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Minor Medical Intervention Went Too Far South

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One man in Britain is probably desperate and in rage due to his latest medical intervention. He went to Royal Liverpool University Hospital in February, to have a minor urological procedure and woke up from anesthesia to find out he had a vasectomy, instead.

This was confirmed by the medical director of the above-mentioned institution, Dr. Peter Williams. Although hospital members unreservedly apologized to the poor man, it is hardly enough to redeem for this unplanned intervention, since male patient, whose identity hasn’t been revealed, probably will never be able to have children.

On one side, the hospital is trying to find out how exactly did this horrible “never event” occur, also trying to find some sort of a solution for this awkward situation, on the other. There is a bit of “bright” in this dark hour for anonymous patient, since vasectomy is a semi-reversible intervention, according to Houston Fertility Institute. Success rate of vasectomy reversing is around 50 percent, leaving some hope to the man in case. Also, even if vasectomy turns out to be definite for this patient, there is a procedure that might help him reproduce. This procedure implies a sperm extraction, followed by in-vitro fertilization.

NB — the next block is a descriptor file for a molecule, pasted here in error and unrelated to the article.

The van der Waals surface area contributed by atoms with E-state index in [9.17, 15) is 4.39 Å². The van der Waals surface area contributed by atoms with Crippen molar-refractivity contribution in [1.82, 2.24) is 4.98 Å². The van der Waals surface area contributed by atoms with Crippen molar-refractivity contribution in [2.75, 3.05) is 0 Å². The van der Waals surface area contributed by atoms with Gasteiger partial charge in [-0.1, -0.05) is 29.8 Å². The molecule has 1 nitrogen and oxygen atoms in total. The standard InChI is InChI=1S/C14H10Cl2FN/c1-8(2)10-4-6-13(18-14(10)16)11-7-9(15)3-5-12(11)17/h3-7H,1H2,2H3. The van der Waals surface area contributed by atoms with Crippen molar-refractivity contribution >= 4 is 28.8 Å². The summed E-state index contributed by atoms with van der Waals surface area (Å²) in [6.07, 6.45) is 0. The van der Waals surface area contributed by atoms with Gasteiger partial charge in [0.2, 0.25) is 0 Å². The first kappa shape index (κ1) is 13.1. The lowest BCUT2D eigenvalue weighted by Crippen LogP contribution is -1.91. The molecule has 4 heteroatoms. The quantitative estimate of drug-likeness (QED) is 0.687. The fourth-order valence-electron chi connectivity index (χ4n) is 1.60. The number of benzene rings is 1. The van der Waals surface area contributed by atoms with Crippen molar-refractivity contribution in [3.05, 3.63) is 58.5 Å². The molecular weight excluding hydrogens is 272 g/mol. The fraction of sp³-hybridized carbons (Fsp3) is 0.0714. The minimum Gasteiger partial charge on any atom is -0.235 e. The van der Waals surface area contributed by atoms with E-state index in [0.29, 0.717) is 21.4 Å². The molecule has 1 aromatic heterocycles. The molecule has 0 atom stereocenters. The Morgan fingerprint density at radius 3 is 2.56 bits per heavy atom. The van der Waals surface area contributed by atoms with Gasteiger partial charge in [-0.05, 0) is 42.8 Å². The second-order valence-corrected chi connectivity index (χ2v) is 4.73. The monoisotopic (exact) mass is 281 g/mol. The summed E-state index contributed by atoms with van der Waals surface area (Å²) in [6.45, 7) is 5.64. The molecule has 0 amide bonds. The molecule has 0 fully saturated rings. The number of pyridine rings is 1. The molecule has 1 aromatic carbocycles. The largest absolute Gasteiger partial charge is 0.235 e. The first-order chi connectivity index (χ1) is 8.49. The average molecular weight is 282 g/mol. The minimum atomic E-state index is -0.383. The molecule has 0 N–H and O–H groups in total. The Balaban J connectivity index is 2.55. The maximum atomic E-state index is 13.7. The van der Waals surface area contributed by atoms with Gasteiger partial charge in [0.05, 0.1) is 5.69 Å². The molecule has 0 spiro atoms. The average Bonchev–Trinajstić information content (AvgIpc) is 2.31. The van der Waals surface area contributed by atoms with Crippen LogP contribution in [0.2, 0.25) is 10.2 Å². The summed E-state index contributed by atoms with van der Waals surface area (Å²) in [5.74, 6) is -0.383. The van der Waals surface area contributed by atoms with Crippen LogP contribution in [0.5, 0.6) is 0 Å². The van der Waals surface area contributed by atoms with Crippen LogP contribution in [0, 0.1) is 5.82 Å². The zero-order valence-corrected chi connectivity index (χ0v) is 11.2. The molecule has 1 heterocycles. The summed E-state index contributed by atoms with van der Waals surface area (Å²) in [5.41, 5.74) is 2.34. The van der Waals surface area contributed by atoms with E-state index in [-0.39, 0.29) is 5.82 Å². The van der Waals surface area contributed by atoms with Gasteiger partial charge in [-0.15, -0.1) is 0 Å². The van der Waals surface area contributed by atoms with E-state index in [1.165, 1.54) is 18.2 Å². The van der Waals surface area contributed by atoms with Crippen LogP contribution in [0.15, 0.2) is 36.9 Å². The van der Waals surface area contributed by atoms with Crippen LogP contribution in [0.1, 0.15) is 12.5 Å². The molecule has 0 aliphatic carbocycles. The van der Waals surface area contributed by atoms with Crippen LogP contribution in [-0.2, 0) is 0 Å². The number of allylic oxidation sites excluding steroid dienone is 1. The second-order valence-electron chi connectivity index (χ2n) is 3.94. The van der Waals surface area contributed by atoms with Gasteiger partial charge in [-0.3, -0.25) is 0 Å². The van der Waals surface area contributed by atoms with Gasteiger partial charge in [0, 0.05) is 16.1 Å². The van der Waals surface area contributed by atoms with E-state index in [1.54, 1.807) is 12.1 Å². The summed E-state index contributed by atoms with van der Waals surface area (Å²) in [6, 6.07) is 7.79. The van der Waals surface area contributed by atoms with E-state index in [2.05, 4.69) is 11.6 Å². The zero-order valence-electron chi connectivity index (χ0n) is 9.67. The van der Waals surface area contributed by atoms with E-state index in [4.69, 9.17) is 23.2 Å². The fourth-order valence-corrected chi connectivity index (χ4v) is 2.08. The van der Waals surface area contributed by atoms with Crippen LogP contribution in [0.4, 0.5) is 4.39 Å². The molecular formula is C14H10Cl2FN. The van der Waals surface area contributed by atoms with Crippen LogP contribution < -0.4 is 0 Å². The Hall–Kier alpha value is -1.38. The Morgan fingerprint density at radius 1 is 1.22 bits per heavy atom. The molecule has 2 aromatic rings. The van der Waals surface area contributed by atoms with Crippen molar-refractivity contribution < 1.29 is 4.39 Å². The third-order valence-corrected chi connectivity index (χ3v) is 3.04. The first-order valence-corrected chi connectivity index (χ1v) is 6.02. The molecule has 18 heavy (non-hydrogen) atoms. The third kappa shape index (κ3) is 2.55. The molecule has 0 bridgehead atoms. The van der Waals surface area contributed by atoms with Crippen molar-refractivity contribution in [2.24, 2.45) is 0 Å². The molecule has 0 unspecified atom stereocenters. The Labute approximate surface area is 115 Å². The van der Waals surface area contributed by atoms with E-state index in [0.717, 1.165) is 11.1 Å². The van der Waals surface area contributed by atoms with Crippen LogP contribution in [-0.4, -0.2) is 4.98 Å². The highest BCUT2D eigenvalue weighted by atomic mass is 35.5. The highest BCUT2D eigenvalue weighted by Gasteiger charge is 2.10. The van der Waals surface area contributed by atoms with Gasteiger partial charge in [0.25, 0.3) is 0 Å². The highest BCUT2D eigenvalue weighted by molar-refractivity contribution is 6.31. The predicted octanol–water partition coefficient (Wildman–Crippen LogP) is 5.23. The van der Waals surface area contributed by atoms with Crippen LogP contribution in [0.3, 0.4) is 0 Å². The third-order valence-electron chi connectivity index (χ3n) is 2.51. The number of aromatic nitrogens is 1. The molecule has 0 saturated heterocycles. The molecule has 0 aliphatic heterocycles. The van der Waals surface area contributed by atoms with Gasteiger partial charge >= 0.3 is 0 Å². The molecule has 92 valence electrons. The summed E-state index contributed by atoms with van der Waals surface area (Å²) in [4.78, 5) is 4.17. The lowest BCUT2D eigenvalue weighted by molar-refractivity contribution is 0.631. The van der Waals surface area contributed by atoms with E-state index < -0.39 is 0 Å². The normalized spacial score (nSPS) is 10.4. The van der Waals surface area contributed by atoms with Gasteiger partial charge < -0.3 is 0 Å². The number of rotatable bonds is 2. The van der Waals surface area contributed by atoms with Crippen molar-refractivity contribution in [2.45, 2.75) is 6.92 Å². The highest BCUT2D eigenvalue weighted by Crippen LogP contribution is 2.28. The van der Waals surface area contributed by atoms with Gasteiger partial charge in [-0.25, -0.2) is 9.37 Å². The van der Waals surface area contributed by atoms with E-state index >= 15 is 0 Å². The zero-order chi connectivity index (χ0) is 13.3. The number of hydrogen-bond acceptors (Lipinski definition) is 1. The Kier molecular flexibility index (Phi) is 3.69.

When this case hits a courtroom, young man involved might be expecting to “win” a £100,000 ($170,000), which is a small compensation having in mind that there is a chance for the worst possible scenario – him never being able to reproduce.

Over the last six months of year 2013, there were 148 reported cases of medical mishaps in England, 37 of them were cases of undergoing a surgery on the wrong part of the body. One woman had her fallopian tube removed instead of her appendix.

In years 2011 and 2012, reported by Health Secretary Jeremy Hunt in 2013, there had been 326 medical mishaps, including cases of objects left in patients’ bodies. More than 70 patients underwent a wrong-site surgery.

Although, by percentage, wrong-site surgeries are not the most common medical mishap, but, according to the results of USA national survey, conducted by Medline Industries, Inc., it is No. 1 safety concern for 65 percent of OR nurses. According to another source of information, Joint Commission center for Transforming Healthcare, the number of wrong-site surgeries goes up to 40 per week, and this “wrong-site surgeries include performing surgery on the wrong side or site of the body, on the wrong patient and performing a wrong surgery.”

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